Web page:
Robert Hamilton’s commentary on Romans 9 generally fits under the category of “election of Nations”, but it contains several unique features worth mentioning. Hamilton considers God’s election of Israel as a form of particular prevenient grace, unconditionally dispensed solely at His discretion. This grace provides increased opportunities for salvation, but doesn’t actually save. God provides a general prevenient grace to all mankind, which is sufficient to enable faith, but He gives this particular prevenient grace only to some.
Hamilton starts out with the introductory context of Romans 9, by explaining that the question in Romans 3:3 is essentially the same one in Romans 9:6. He also explains Romans 8:29-30 as corporate rather than individual election; an election that establishes the grounds on which the Body will be comprised in relation to the Head and the individual is considered as elect only insofar as they are considered united to Christ.
In considering Romans 9:6 and 9:7, Hamilton makes three key distinctions: 1) the spiritual descendents of Abraham (i.e. believers), 2) the physical descendents of Abraham in accordance with God’s promise (i.e. the Nation of Israel, excluding Ishmael, Esau and their descendents) and 3) all the physical decedents of Abraham. He considers “they are not all Israel who are descended from Israel” to be a reference to #1 and “neither are they all children because they are Abraham’s descendants” to be a reference to #2. Thus Romans 9:6 is a brief (but to be revisited) response to the objection that God’s word failed if the Jews are rejected, and Romans 9:7-21 discuss God’s favoring the Nation of Israel with particular prevenient grace. Hamilton strengthens his position based on the many OT quotes that were about Nations, not individual salvation (i.e. the choice of Jacob in the womb, Jacob have I loved, I will have mercy on whom I will have mercy).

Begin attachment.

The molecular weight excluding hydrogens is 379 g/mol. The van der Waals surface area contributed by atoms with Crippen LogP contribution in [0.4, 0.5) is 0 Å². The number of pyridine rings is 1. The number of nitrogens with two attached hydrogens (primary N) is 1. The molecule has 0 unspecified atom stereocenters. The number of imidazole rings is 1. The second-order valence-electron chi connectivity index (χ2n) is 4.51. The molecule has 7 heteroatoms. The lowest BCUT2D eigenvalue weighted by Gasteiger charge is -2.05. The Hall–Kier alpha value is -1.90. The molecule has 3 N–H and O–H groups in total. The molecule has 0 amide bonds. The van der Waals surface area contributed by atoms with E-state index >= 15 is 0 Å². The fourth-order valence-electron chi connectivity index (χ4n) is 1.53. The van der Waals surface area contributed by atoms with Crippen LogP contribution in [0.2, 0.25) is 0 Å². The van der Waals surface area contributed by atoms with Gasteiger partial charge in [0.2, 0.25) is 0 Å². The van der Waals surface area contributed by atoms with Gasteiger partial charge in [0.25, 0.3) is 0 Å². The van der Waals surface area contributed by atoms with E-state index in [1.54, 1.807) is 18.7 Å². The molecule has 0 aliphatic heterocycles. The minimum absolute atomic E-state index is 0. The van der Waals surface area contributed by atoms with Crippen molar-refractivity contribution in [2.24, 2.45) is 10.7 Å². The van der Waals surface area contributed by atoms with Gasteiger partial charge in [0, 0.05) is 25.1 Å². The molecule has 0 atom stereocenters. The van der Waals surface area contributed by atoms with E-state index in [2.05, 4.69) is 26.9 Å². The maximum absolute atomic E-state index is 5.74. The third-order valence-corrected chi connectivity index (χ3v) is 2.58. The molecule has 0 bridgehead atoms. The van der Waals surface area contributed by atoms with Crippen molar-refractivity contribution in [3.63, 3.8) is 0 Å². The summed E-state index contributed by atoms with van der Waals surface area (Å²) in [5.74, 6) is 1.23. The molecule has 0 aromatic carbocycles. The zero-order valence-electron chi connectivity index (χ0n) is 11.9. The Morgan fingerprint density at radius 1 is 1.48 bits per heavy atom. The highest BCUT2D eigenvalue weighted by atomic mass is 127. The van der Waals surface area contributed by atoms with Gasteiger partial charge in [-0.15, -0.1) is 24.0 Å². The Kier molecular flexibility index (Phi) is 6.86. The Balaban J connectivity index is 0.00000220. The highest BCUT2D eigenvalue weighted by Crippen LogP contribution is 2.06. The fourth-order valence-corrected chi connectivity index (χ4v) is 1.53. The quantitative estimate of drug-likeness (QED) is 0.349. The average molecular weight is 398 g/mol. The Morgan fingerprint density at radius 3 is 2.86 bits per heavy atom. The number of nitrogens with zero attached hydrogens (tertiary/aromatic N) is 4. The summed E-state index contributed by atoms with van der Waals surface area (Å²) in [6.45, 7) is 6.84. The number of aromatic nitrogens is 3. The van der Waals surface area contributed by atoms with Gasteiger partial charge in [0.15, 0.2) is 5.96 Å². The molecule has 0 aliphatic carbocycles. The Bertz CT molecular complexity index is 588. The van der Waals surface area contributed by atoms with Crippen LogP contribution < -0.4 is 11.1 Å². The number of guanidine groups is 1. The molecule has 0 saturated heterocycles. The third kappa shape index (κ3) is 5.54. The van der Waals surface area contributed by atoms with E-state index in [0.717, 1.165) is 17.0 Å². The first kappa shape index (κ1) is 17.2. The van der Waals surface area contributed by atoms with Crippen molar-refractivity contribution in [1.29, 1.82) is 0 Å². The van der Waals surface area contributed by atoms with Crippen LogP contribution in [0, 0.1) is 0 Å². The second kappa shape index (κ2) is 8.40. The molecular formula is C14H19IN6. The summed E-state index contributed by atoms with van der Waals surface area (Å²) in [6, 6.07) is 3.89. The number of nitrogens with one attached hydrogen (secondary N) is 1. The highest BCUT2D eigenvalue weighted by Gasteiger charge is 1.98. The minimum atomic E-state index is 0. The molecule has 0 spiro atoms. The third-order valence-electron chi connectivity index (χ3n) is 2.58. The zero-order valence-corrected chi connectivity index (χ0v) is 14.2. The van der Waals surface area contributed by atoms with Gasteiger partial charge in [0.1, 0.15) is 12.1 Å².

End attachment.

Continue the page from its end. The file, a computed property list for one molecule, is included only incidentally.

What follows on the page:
Hamilton sees hardening as a withdrawing of general previnient grace as a punishment for sins. From sinners, God is free to either harden or bestow particular prevenient grace. The objection is why does God still blame the hardened and the answer is God is sovereign. Verse 22 starts a transition from discussion of national election to discussion of corporate election to salvation. Hamilton explains that Paul uses the parallels between physical and spiritual Israel to explain the Jew’s current rejection. Hamilton leverages Romans 11 to explain that hardening isn’t irreversible and election is corporate and conditional.